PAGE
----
The Duke and Duchess of Cambridge once again attended the BAFTA awards on Sunday night. William has long served as the BAFTA president, and while he has attended the annual ceremony here and there over the years, it wasn’t until 2017 that it became a mainstay on the couple’s calendar. As such, it’s a fun event where we know we’re going to get a black tie ensemble, and the royal pair always hit the red carpet last, taking their seats in the theatre just before the show begins.
This is also obviously an event that puts William and Kate at the intersection of royalty and celebrity; and as anyone who has ever watched an awards show know, they can also become irreverent and occasionally political. In 2018, at the height of the Me Too movement, attendees were encouraged to wear black in solidarity, putting Kate in an awkward position as it could be argued the movement is inherently political. I personally don’t believe that it is political, and had hoped she would wear black, but in the end she opted for a dark green gown with black sash. A few people pointed out green was the color of suffragettes back in the day, and thus she could have been subtly signalling her support, but who knows.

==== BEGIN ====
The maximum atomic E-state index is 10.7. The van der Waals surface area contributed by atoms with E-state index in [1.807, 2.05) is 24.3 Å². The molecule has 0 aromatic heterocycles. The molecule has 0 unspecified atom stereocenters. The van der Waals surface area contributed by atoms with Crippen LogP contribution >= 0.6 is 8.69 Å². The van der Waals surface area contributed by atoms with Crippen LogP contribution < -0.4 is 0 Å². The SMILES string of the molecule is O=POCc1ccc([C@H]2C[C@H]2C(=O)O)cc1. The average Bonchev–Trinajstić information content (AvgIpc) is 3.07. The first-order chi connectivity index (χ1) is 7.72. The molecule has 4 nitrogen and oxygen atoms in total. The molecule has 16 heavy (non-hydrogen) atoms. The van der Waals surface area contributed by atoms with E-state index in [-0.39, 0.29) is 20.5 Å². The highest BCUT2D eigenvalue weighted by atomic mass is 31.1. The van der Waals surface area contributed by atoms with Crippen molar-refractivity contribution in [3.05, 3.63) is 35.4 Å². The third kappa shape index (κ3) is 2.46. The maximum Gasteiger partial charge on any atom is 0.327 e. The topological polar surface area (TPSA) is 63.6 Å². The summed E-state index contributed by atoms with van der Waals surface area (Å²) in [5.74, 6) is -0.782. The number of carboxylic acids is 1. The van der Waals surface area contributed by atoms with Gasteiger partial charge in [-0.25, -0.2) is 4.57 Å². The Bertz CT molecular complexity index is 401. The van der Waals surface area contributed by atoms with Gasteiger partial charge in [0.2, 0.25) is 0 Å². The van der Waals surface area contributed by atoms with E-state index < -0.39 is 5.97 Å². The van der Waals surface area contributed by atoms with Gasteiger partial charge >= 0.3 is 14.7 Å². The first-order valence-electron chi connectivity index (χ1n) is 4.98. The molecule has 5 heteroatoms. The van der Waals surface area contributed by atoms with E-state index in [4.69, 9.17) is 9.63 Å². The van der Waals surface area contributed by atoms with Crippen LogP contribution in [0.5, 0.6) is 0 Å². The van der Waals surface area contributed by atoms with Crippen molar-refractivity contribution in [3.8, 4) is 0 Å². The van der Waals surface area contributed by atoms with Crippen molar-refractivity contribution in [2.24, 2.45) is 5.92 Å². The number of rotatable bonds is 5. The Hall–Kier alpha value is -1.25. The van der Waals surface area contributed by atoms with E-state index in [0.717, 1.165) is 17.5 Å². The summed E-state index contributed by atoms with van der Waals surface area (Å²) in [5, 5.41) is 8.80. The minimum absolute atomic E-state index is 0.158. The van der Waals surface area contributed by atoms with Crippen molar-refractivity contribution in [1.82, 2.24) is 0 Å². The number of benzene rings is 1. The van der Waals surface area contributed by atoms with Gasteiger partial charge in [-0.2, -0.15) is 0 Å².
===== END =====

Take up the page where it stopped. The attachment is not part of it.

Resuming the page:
This year, female attendees were encouraged to re-wear a gown to to highlight awareness of sustainability efforts. Over the last couple weeks, I’ve seen particularly keen royal watchers posting pictures of which gowns they’d most like to see get a recycle, but I don’t think anyone guessed Kate would pick what she did. More on that below.
William also used the evening as an opportunity to chime in on the organization’s – and the industry’s – diversity efforts, or lack thereof. In his capacity as president, he noted that the vast majority of this year’s nominees were white, stating:
“Both here in the UK and in many other countries around the world, we are lucky to have incredible film-makers, actors, producers and technicians, men and women of all backgrounds and ethnicities enriching our lives through film.
“Yet in 2020, and not for the first time in the last few years, we find ourselves talking again about the need to do more about diversity in the sector and in the awards process. That simply cannot be right in this day and age.”
You watch the full speech here:
I don’t disagree, and in fact I’m glad William used his position to say what he did. I’m also glad that Kate followed along with this year’s trend and re-wore an older gown. What I still take issue with, however, is why highlighting environmental concerns and diversity efforts are considered “safely political,” but supporting a movement criticizing the sexual harassment of women in the workplace is inherently riskier. I’m not sure that it is.
The headline moment from Sunday night, however, came when Australian actress Margot Robbie came on stage to accept an award on behalf of her Once Upon a Time in Hollywood co-star Brad Pitt’s behalf. She read a brief statement from him that he intended to call the award “Harry,” and he was looking forward to bringing him back to the States, a clear reference to the recent Sussexit drama.